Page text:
For the first time, the American College of Physicians has added a section on responsible use of social media to its ethical manual.
The paragraph-long guideline urges doctors to extend the same professionalism and confidentially they use in the clinic to their online activities.
Dr. Virginia Hood, American College of Physicians president, said the guidelines do not touch on specifics, such as whether doctors should accept Facebook friend requests from patients. That’s intentional, she said.
“We hope that people will look at that and think about these complex issues, rather than look at something that tells you, ‘Do this, don’t do that,’ ” Hood said.
Dr. Raina Merchant, assistant professor of emergency of medicine at the University of Pennsylvania, said a lack of clear “dos and don’ts” is par for the course.
“Increasingly, professional organizations are developing guidance documents for health-care providers,” Merchant said. “But I wouldn’t say that there’s a clear place to go, at this moment, for the definitive guidelines.”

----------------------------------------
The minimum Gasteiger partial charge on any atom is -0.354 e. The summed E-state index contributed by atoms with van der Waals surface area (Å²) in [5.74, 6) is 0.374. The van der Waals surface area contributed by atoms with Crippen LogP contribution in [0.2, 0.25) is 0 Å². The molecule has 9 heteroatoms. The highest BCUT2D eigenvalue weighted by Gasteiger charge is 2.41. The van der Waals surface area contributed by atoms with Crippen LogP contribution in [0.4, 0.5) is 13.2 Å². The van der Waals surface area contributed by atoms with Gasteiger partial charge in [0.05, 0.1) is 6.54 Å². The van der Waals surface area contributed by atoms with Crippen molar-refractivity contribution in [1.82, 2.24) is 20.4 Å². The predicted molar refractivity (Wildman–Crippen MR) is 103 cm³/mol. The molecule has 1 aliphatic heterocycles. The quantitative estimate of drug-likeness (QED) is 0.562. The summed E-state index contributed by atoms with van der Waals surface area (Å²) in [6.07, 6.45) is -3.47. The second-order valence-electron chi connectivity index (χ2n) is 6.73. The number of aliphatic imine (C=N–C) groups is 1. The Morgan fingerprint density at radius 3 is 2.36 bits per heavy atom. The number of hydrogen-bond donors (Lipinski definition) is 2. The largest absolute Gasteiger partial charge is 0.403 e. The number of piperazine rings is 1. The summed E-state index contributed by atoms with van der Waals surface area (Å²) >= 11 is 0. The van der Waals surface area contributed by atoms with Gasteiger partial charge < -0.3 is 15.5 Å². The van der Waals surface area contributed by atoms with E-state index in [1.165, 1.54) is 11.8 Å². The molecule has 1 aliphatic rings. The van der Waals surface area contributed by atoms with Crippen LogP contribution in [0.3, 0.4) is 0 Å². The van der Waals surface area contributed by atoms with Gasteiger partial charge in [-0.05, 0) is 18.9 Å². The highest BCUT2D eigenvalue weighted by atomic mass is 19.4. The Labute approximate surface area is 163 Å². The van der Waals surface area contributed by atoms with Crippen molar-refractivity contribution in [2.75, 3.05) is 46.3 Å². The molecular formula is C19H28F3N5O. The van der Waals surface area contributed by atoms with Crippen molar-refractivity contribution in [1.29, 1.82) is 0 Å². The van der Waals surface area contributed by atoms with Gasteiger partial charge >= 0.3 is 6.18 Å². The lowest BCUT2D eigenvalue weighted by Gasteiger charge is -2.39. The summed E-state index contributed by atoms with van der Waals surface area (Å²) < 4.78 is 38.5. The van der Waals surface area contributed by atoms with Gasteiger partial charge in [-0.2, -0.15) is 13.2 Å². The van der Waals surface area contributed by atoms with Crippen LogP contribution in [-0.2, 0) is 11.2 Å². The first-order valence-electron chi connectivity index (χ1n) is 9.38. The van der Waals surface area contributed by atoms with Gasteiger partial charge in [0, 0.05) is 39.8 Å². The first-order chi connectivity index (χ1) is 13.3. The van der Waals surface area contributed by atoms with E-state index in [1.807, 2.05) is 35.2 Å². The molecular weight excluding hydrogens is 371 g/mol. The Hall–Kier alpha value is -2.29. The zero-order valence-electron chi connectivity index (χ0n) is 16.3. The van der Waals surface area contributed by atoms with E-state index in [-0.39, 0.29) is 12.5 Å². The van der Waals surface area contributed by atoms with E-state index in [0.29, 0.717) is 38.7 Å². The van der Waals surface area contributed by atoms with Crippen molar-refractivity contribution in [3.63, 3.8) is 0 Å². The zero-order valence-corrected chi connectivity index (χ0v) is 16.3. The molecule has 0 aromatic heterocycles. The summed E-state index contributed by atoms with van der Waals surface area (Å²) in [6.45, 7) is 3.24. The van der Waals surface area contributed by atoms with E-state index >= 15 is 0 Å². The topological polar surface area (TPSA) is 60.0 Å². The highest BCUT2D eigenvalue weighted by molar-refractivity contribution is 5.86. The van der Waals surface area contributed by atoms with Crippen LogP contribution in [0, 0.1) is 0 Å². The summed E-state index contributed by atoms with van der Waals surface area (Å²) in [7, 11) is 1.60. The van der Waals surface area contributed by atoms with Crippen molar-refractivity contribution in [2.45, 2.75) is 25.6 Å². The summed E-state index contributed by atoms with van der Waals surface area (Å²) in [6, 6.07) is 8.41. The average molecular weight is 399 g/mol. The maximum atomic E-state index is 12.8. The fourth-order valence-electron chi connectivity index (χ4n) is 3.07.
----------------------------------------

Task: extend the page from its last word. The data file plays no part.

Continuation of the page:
For now, there are obvious no-nos she shares with her medical students: no taking pictures of patients with smartphones and posting them online, and no answering patient-care questions via Facebook message.
Merchant guesses guidelines will become more refined as use of social networking sites grows.
“It still feels somewhat new to a lot of people,” Merchant said.
An August study by Quantia MD, an online physician community, found that one-third of respondents said they had received a friend request from a patient on Facebook. Three-quarters of those physicians declined the request, largely due to concerns about liability and confidentiality.